buy a big syringe (60cc are enough), remove needle , adapt diameter with knife and slowly fill the system from the caliper. usually it works at the first attempt
+1 million. This is actually the standard approach for bicycle disc brakes, bleeding upwards is better than downwards as air inherently wants to rise. My own approach is to push the fluid up til the bubbles stop, then push it back down using the lever- this'll dislodge some air usually- then repeat the original "bleed upwards" with the syringe to finish. Perfect results in about 2 minutes per side, every time. Far better than my Mityvac, which I now never use!
 

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You're on the right track, but a Mitey Vac would speed things up a good bit.

For dry systems what I sometimes do is pull the caliper and put a wood spacer between the pistons. Then lift the caliper as high as it will go, then start the bleed procedure.

Open bleed nipple, pull lever, close nipple, slowly release lever, repeat. You can close the nipple finger tight during the bleed.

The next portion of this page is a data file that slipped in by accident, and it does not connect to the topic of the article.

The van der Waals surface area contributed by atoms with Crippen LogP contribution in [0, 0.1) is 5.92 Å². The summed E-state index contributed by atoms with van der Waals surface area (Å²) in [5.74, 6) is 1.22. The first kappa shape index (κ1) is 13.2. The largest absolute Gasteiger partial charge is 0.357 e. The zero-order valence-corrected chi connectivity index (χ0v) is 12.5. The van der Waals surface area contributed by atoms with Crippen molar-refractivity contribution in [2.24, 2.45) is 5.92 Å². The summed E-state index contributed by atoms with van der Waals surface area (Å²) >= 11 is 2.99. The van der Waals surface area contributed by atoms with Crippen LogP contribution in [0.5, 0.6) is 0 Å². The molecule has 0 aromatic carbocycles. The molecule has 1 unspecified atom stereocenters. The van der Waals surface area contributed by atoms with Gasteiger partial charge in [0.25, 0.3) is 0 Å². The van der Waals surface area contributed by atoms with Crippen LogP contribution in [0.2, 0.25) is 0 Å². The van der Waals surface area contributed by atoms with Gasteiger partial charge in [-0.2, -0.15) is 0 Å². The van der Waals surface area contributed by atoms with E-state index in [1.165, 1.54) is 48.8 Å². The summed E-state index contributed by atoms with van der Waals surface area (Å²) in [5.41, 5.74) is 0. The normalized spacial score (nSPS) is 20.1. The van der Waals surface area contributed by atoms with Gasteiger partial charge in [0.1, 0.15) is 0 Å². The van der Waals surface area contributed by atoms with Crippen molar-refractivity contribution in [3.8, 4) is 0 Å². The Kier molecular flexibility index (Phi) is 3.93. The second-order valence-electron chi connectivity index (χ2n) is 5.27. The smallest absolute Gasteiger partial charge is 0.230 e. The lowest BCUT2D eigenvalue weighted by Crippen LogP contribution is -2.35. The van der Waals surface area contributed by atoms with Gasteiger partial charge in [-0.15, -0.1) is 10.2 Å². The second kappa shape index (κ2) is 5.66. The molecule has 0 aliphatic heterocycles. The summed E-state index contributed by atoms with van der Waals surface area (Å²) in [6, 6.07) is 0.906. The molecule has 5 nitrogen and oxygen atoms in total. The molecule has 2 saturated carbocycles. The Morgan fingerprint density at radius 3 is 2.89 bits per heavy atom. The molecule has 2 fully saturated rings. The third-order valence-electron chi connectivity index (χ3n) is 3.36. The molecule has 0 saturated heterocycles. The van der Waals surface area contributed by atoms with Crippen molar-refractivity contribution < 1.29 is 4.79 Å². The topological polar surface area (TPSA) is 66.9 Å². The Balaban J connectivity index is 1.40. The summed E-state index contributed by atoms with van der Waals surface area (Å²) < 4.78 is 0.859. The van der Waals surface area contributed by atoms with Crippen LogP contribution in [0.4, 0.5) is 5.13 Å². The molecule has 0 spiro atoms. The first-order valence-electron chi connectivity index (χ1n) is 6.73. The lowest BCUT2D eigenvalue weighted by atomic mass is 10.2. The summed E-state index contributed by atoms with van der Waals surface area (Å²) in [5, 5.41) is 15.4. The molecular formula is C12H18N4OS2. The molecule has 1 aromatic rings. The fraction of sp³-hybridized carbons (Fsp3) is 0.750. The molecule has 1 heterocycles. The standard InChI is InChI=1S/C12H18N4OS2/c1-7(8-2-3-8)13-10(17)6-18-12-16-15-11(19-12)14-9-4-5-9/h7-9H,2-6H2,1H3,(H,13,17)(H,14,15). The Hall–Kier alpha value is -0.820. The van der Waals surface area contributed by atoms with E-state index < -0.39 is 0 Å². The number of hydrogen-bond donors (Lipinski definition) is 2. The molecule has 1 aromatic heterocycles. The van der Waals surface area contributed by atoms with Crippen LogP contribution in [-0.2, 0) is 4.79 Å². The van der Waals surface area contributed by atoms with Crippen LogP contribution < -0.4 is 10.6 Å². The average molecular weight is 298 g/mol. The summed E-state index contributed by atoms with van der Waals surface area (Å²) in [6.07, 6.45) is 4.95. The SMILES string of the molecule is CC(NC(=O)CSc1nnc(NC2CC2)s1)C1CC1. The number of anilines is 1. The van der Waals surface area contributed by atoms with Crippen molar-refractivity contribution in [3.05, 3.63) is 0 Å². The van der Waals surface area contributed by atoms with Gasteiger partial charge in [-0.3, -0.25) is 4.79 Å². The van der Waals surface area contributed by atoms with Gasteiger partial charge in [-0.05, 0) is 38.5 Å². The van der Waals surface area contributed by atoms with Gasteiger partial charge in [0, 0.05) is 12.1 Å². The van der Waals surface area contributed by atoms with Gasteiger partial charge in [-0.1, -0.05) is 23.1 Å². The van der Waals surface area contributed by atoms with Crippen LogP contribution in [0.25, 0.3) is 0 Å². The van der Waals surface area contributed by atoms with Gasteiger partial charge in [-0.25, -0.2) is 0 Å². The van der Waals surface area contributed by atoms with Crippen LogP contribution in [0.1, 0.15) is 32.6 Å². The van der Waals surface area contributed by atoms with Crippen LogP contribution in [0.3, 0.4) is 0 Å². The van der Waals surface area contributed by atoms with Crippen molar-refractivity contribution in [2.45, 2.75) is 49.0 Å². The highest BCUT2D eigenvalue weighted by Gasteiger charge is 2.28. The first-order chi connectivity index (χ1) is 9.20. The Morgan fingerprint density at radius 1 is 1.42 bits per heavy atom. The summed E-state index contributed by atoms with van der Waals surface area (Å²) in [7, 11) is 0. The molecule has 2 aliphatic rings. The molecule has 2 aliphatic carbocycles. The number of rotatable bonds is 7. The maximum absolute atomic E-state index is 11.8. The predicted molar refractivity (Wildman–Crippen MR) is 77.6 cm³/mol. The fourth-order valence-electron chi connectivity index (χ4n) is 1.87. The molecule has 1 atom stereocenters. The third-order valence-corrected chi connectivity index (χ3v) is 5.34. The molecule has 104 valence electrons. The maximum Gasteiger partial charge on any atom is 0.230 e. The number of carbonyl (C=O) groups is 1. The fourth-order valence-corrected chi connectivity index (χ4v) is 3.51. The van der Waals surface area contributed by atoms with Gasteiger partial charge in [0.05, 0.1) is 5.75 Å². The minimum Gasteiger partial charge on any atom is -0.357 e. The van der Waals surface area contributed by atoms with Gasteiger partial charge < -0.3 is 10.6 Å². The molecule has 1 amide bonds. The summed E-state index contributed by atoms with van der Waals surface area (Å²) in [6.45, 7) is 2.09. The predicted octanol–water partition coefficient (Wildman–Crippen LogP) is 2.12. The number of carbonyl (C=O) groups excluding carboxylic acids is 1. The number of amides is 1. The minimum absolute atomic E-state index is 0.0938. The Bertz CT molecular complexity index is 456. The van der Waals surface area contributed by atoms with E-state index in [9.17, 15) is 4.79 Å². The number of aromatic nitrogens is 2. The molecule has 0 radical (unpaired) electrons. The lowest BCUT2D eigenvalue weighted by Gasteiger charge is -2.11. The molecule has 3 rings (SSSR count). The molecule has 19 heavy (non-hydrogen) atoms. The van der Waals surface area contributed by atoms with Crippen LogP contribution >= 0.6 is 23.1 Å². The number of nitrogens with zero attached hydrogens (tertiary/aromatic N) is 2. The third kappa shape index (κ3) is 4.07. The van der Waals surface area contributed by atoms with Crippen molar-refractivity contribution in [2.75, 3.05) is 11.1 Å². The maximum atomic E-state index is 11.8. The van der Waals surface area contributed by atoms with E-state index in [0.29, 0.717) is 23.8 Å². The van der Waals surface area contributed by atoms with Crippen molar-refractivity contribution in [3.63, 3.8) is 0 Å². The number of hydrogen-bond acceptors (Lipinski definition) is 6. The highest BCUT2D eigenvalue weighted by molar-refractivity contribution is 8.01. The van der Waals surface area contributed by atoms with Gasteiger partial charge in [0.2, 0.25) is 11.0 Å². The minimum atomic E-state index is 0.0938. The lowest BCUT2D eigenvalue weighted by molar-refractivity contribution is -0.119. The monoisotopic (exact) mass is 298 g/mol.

+1...
Flush through at least one complete system's worth...
 

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another option:
buy a big syringe (60cc are enough), remove needle , adapt diameter with knife and slowly fill the system from the caliper. usually it works at the first attempt
That is absolutely the way to go. It eliminates the frustration I always used to get trying to fill a dry system from the top down.

I picked up a plastic syringe at the local hardware store. No modifying necessary - I fill it with brake fluid, stick it in the bleed nipple at the caliper, open the nipple, and fill that puppy. Keep going until fluid comes out at the reservoir. Just a quick bleed once it does to make sure all is copacetic, and you're done. As said before, it's making the air go up, the direction it wants to go.